In response to the question ‘why did Ireland go bust’ many argue that it was the banks and/or the government. Yes, the banks were incompetant, egged on by easy access to bank funding from Europe following the introduction of the Euro in 2000. And, yes, the government failed miserably in so many ways from having in place the wrong incentives to buy property to having no effective banking regulation to overloading the nation with too many overheads with the aggressive expansion of the public sector from 2001 to 2007.
But for every seller of an investment product or property there is a buyer, and one could just as easily argue that Ireland got itself into a financial mess because, as a nation, we did not know HOW TO INVEST.
My new book 3 Steps to Investment Success is Ireland’s first comprehensive guide to practical investing. I have enclosed (at the end of the article) a promotional PDF on the book for you to review outlining the testimonials the book has received from domestic and international commentators as well as outlining the contents and providing you with some extracts from the book.
Two Majors Obstacles to Investing
In my view, the two major obstacles to individuals knowing how to save and invest for the long-term are a lack of understanding and the selling nature of the financial services industry. Let me explain.
No where in our educational system are we thought anything about investing. This, in itself, is not fatal if we had a financial services industry that could assist the ordinary person in this critical area. But we do not. What we have is a financial services industry structured only to sell to you.
The banks can look right into your deposit account and, as they can earn high commissions on investment products they sell to you, they are thus incentivised to do exactly that. Your welfare is not their issue. Their issue is commission.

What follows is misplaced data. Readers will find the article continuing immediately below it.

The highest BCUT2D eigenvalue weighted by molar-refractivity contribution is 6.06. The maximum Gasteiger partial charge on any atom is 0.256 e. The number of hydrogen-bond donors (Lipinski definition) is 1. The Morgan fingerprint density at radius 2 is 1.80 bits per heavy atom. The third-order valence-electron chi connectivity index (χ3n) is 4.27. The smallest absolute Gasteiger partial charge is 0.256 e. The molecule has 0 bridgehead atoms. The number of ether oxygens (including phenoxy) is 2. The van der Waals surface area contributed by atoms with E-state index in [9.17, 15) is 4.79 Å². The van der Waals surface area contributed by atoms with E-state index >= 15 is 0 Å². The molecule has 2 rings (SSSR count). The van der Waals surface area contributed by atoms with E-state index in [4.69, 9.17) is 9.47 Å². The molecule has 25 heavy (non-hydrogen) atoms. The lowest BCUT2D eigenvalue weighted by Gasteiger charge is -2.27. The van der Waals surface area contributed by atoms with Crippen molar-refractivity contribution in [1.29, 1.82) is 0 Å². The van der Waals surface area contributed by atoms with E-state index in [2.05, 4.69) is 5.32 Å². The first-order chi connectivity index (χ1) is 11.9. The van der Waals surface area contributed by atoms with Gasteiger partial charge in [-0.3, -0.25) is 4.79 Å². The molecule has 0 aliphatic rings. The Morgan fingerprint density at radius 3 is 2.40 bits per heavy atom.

Private client stockbroking companies are similarly incentivised to get you to trade regularly in markets as this boosts the commissions they earn.
But most disappointing of all, the independent financial and investment advisors around the country are also incentivised to sell you a product rather than to provide you with propert impartial advice. The IFAs, too, earn commission from selling you an investment product.
Where is the Regulator?
It continues to mystify me that the financial regulator cannot see that the consumer in Ireland is not being educated about how to invest in anything other than fee-generating products that encourages herd-like behaviour among both product sellers and their customers.
In my recently published book, I argue that there are just 3 steps required to make a success of investing, whether you are a novice investor just getting started or someone near retirement age with a lump-sum to protect.
As Warren Buffett said all the way back in 1973, you need a plan. That plan can be as simple as buying a globally diversified equity or property fund. Funds quoted on the stock markets – like exchange-traded funds and investment companies – are the cheapest as they pay no commissions to any advisors. What is important when you buy such a fund is that you obtain value, for it is the value you buy that largely determines your subsequent returns. At present, it is easy enough to buy several alternative such funds providing an initial dividend yield of circa 5%. Growth in that dividend yield of just 2-3% annually will deliver an annual total return of 7-8% from here, not on a straight line basis of course. Over the medium-term, returns from such funds have a very high probability of significantly outpacing both inflation and bank deposit returns.
Of course, the massive bear market in 2008 has scared investors away from risk assets. But in next week’s email to you, I’ll explain clearly why dealing with the volatility that is part and parcel of stock market investing is the second critical step of a successful long-term investment plan. As I will outline to you next week, temporary declines in prices associated with bear markets are not remotely the same things as the dangers posed by the risks of a permanent loss of capital. Few understand the difference at the outset.